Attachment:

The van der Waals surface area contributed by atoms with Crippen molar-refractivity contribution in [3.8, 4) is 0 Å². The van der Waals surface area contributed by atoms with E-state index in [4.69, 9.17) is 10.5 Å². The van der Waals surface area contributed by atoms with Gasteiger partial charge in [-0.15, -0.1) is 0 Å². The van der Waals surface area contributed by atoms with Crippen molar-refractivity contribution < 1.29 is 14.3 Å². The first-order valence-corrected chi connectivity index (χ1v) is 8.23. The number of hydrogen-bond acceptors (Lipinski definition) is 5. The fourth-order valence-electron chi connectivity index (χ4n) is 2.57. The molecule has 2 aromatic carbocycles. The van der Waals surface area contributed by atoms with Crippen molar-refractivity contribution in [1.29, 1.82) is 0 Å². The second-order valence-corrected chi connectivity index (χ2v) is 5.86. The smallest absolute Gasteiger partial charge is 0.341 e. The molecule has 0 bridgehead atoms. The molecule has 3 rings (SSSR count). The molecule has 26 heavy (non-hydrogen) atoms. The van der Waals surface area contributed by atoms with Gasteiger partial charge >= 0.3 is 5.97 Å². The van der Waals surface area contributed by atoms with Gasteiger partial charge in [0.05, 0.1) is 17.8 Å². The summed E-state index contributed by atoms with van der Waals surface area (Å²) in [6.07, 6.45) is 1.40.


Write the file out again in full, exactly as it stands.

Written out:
The van der Waals surface area contributed by atoms with Crippen molar-refractivity contribution in [3.8, 4) is 0 Å². The van der Waals surface area contributed by atoms with E-state index in [4.69, 9.17) is 10.5 Å². The van der Waals surface area contributed by atoms with Gasteiger partial charge in [-0.15, -0.1) is 0 Å². The van der Waals surface area contributed by atoms with Crippen molar-refractivity contribution < 1.29 is 14.3 Å². The first-order valence-corrected chi connectivity index (χ1v) is 8.23. The number of hydrogen-bond acceptors (Lipinski definition) is 5. The fourth-order valence-electron chi connectivity index (χ4n) is 2.57. The molecule has 2 aromatic carbocycles. The van der Waals surface area contributed by atoms with Crippen molar-refractivity contribution in [1.29, 1.82) is 0 Å². The second-order valence-corrected chi connectivity index (χ2v) is 5.86. The smallest absolute Gasteiger partial charge is 0.341 e. The molecule has 0 bridgehead atoms. The molecule has 3 rings (SSSR count). The molecule has 26 heavy (non-hydrogen) atoms. The van der Waals surface area contributed by atoms with Gasteiger partial charge >= 0.3 is 5.97 Å². The van der Waals surface area contributed by atoms with Gasteiger partial charge in [0.05, 0.1) is 17.8 Å². The summed E-state index contributed by atoms with van der Waals surface area (Å²) in [6.07, 6.45) is 1.40.